Since the enactment of the Pension Protection Act of 2006, periodic benefit statements must be provided to participants and certain beneficiaries in defined contribution (DC) plans, including 401(k) plans. For DC plans offering participant-directed investment accounts (which is typically the case today), these statements must be provided quarterly. Benefit statements are not currently required to contain any information about account balance projections or the amount of current or projected monthly income an individual’s account might generate.

The trend away from defined benefit (DB) plans has resulted in greater reliance by retirees on the amounts they have accumulated in DC plans. The Department of Labor (DOL) has voiced a growing concern over the last few years that this shift leaves plan participants with inadequate retirement assets.

Last month, in an advance notice of proposed rulemaking (Notice), the DOL indicated that it was considering a new form of participant disclosure that would require DC plan sponsors to display “lifetime income” information on participant benefit statements. The DOL believes providing information about account projections and projected monthly income may lead participants to change their savings and investing behavior, that is, to view their DC plan accounts as retirement accounts that could provide a lifetime income stream rather than as savings accounts.

The New Benefit Statement – Projected Account Balance and Lifetime Income Illustrations

In the Notice, the DOL considers a proposal that would require benefit statements for all DC plans to include the following information:

  • The value of the account balance as of the last day of the period covered by the statement (i.e., “current balance”);
  • A projected account balance at normal retirement age; and
  • Two lifetime income illustrations, the first based on the participant’s current account balance and the second based on the projected account balance.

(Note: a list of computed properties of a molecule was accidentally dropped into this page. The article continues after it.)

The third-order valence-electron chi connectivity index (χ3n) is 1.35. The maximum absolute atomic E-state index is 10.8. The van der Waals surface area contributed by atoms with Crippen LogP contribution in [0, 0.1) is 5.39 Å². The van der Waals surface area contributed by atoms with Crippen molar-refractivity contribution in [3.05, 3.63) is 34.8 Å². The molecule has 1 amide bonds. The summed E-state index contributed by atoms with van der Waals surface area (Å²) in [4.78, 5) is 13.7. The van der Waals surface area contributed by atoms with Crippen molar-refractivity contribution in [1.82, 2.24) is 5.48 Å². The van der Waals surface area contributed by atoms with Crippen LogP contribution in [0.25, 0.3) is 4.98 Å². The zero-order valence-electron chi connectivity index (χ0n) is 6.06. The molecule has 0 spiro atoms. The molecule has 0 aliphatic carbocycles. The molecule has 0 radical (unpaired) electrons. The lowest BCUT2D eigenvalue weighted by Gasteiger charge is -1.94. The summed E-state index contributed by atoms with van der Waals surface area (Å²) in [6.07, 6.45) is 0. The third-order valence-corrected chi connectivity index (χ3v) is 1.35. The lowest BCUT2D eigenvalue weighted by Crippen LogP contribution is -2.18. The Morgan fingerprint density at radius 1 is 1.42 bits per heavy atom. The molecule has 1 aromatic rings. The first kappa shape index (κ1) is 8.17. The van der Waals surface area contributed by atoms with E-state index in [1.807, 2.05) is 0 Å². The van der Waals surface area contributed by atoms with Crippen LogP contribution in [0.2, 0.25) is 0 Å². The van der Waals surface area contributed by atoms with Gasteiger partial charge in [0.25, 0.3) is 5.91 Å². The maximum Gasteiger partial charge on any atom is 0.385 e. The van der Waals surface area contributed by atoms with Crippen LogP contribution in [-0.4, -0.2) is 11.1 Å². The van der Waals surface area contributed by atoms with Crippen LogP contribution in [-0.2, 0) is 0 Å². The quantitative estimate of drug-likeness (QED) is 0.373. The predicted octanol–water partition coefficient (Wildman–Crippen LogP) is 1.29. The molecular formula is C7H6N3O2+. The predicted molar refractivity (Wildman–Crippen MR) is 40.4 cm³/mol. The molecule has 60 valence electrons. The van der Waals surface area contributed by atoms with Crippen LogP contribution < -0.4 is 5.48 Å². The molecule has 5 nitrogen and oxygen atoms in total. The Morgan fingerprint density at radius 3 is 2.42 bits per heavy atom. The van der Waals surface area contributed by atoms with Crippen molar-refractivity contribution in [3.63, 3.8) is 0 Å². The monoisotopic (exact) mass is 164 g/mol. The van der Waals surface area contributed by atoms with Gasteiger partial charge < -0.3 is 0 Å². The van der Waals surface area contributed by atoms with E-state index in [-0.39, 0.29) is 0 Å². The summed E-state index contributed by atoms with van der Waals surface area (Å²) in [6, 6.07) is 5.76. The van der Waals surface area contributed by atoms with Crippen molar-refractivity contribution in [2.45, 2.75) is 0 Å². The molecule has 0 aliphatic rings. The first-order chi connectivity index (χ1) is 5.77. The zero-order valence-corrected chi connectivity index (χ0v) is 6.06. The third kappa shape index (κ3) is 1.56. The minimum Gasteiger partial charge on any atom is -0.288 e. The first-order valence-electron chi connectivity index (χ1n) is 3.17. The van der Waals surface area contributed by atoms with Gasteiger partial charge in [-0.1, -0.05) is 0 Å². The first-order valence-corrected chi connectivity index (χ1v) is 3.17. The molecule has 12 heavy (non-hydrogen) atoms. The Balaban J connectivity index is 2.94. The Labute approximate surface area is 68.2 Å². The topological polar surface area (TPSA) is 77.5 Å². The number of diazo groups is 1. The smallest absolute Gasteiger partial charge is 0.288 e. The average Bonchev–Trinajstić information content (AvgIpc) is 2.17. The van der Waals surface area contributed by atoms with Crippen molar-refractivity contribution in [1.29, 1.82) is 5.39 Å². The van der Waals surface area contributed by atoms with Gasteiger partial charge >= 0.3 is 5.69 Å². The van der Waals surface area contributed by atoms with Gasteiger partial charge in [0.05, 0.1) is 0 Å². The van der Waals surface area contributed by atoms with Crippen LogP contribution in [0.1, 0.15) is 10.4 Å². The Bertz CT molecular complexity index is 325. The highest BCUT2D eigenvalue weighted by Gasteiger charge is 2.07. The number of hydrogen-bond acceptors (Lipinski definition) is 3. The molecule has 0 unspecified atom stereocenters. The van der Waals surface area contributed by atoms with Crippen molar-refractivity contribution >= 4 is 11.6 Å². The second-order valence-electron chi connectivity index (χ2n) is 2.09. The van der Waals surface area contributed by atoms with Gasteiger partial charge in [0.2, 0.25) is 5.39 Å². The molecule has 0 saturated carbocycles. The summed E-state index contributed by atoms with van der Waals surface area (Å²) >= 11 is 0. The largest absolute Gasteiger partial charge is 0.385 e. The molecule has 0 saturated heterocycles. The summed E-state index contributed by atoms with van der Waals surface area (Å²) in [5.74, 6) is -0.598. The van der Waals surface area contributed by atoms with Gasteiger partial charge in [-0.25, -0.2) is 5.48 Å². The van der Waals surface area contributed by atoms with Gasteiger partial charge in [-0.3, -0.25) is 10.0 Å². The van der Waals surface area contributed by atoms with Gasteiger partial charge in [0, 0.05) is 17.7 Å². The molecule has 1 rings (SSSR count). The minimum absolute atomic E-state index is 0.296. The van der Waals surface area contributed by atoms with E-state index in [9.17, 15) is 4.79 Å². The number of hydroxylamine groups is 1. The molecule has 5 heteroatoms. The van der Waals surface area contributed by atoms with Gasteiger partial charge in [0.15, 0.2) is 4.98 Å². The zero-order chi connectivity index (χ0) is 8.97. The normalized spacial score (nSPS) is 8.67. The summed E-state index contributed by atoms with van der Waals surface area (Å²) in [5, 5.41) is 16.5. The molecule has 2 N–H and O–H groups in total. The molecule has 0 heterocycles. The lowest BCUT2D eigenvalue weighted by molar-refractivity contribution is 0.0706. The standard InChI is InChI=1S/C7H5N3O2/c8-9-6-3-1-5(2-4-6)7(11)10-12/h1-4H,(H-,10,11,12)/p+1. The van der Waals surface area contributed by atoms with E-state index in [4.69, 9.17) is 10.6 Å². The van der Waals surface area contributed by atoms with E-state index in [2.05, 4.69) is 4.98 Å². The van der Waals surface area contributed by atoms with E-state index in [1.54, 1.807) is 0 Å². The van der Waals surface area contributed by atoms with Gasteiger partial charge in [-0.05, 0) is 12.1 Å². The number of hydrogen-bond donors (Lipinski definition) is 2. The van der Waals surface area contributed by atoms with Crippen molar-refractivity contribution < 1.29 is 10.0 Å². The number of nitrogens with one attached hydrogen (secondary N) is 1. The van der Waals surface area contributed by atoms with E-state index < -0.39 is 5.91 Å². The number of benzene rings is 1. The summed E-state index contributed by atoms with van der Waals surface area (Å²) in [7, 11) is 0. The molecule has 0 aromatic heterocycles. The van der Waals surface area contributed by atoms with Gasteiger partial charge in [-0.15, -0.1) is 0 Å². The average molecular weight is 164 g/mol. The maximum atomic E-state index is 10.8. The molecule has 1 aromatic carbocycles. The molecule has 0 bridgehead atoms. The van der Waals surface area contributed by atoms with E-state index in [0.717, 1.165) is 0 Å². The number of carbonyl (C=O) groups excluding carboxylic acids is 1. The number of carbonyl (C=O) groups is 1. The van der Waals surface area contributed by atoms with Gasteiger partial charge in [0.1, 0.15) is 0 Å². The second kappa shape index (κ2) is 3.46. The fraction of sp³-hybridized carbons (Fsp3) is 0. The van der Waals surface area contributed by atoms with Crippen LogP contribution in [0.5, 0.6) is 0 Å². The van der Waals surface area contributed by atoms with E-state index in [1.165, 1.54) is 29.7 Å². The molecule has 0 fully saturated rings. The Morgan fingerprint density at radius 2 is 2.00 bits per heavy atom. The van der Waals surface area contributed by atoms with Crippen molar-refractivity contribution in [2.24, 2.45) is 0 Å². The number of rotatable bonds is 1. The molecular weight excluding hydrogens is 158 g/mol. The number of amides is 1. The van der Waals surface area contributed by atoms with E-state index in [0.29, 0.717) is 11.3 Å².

As described in the Notice, the new addition to the participant benefit statement might look something like this:

Click here to view.

The DOL indicated that when determining the projected account balance at “normal retirement age,” it is proposing to use the ERISA definition of that term, i.e., the earlier of: (A) normal retirement age under the plan or (B) the later of (i) attainment of age 65 or (ii) the fifth anniversary of the time the participant commenced participation in the plan. However, the DOL also stated that it would consider using other definitions, including the definition under the Social Security Act (which differs based on birth year).

Methodology for Projecting an Account Balance

The Notice states that for projections to be both meaningful to participants and beneficiaries, and not overly burdensome for plan administrators to perform, certain standards, rules and assumptions should be adopted. To project an account balance the following variables would be taken into account:

  • The participant’s current account balance;
  • The number of years until the participant retires;
  • Future contributions to the account (both employer and employee);
  • The rate of investment return; and
  • An inflation adjustment factor to convert the projected amount to today’s dollars.

The DOL is considering adopting a general-reasonableness standard for the assumptions with a regulatory “safe harbor.” The general-reasonableness rule would permit plan sponsors to use “generally-accepted investment theories” to provide both future contributions and investment returns to produce lifetime income amounts that are expressed in current dollars. In contrast, the safe harbor would be narrower and would prescribe the following assumptions for contributions, returns and inflation that would be per se reasonable: